Lead actress Elena Wang also added: “I want them to walk away realizing history should not repeat itself. In the end, love, resolve and inclusion prevail. Even if we talk about Japanese Americans and how they felt just as American as any other American, it speaks volumes about other diversities — whether it's race, or someone with disability or gender — we are one family.”

(Elena Wang as Kei Kimura. Photo by Michael Lamont)

The creators of Allegiance seem astutely aware of this cultural heaviness and do their part to make sure drama and tension is balanced out with levity and humor. At the heart of the production is Takei, who, at 80 years old, still graces every line of dialogue with dignity and aplomb. His grandpa character Ojii-chan (one of two roles the octogenarian plays in the musical) steals nearly every scene he’s in with his endearing brand of cross-cultural humor.

Regarding the set design, Allegiance fully capitalizes on the Aratani’s unique blend of dynamic stagecraft and Se Hyun Oh’s warm ambient design. Audiences are seamlessly transported from spring festivals to railroad cars to dance halls within seconds, with the stage’s descending paper lanterns creatively used to double as windows, television screens, or prison cells. Dynamic as it is devastating, audiences who have not seen a modern musical in some time will be taken aback by its inventive use of staging.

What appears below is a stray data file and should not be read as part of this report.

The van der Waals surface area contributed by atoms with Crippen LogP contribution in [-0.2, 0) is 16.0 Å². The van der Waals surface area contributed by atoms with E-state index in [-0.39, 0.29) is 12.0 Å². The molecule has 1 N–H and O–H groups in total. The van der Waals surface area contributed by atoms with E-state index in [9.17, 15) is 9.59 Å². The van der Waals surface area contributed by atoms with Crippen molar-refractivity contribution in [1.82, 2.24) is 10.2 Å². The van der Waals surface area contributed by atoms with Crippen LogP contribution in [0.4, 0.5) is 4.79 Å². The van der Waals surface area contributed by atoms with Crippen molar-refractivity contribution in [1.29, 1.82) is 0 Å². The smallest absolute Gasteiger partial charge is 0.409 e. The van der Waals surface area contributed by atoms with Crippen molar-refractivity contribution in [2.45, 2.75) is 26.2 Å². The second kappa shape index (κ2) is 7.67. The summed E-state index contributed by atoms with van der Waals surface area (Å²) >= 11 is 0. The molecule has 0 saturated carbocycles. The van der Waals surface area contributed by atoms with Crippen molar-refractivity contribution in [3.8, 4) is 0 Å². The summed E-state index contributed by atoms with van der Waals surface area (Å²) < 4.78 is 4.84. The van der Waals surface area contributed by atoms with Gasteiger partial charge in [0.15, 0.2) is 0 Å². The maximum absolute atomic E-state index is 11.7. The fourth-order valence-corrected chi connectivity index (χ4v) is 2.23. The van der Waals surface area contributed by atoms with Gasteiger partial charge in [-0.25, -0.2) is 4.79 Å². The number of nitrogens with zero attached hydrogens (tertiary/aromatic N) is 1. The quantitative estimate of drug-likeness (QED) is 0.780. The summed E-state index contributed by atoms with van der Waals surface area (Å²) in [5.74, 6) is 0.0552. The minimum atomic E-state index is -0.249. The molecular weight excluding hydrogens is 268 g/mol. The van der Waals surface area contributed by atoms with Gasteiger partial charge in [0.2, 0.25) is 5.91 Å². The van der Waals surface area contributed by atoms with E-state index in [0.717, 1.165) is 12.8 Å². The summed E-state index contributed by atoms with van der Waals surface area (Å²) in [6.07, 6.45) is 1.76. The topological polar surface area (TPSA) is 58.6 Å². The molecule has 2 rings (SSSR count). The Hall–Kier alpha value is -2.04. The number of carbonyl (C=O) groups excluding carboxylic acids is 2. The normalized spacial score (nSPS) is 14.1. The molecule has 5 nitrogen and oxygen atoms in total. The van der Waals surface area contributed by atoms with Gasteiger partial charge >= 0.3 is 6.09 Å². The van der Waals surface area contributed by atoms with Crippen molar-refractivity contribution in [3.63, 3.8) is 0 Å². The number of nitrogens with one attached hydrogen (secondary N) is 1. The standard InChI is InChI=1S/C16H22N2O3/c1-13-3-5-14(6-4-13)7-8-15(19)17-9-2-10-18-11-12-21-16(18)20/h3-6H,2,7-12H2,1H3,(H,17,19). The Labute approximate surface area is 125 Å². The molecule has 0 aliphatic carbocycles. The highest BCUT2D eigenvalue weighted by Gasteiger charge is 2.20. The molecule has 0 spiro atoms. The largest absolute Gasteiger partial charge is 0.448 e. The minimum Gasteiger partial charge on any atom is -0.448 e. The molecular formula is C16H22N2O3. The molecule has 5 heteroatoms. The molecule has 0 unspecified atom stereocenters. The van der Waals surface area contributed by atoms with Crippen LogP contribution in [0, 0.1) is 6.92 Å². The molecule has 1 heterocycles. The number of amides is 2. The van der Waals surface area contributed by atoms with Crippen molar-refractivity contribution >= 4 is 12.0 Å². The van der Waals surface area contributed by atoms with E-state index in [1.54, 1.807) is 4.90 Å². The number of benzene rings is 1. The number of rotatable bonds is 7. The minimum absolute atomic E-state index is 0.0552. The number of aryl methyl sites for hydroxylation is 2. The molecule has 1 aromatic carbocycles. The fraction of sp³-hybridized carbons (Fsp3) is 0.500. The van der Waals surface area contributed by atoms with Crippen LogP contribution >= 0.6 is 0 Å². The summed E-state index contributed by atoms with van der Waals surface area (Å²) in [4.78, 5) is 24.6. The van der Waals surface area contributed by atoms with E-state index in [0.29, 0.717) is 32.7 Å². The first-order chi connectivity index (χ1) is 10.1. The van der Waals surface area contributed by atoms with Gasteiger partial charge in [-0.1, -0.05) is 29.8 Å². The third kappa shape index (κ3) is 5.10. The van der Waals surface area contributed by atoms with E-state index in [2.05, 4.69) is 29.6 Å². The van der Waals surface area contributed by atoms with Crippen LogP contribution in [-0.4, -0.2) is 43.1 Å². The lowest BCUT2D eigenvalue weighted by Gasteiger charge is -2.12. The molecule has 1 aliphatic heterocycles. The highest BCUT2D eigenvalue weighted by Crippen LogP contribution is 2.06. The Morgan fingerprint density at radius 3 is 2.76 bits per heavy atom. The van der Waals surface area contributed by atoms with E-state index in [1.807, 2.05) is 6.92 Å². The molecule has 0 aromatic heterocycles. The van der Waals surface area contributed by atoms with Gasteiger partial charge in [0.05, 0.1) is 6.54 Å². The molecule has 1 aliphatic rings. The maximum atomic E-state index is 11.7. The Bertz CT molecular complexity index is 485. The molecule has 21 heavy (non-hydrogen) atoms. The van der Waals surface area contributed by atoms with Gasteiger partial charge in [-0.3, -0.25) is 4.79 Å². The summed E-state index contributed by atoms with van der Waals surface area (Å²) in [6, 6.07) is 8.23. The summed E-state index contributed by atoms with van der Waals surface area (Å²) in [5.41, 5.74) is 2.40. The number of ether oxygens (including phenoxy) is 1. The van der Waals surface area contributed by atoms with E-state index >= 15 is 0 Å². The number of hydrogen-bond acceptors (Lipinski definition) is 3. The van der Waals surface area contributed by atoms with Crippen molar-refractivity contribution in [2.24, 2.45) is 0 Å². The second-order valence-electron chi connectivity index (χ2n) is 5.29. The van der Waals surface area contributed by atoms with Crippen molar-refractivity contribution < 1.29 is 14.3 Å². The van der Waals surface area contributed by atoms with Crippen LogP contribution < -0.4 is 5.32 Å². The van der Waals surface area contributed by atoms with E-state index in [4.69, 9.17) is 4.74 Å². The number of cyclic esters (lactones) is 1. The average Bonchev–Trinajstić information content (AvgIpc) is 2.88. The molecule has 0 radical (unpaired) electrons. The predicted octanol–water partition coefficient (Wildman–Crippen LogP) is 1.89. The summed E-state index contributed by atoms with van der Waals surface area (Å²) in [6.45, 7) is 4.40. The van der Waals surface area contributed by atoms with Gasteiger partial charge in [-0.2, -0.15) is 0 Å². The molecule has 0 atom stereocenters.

It is Allegiance's story, however that draws us in as an audience and keeps us engaged. Make no mistake: there’s a lot of hurt here. Scenes of families getting ripped apart over orchestra swells evoke contemporary videos of ICE agents deporting undocumented fathers and mothers across the nation in the name of national security. The cloudy political agenda instituted by the government in the form of Executive Order 9066 is shown as both unfounded and irrational in execution. On the flipside, the diplomatic approach by the Japanese American Citizens League during internment to cooperate with the U.S. government is seen as a truly complex affair, as the real-life character Mike Masaoka (played by Greg Watanabe) walks a tenuous line between advocate and aggressor.  

(Greg Watanabe as Mike Masaoka. Photo by Michael Lamont)

“Do Not Fight the Storm,” one of the standout musical numbers, echoes tenets of perceived Asian American passivity, a sort of sobering anti-rally for the main characters to submit to the new policy and cooperate, even at the expense of personal freedom. As beautiful as the music and dancing is, we can’t help but feel helpless as our main characters are sent to internment camps and forced to give up their possessions.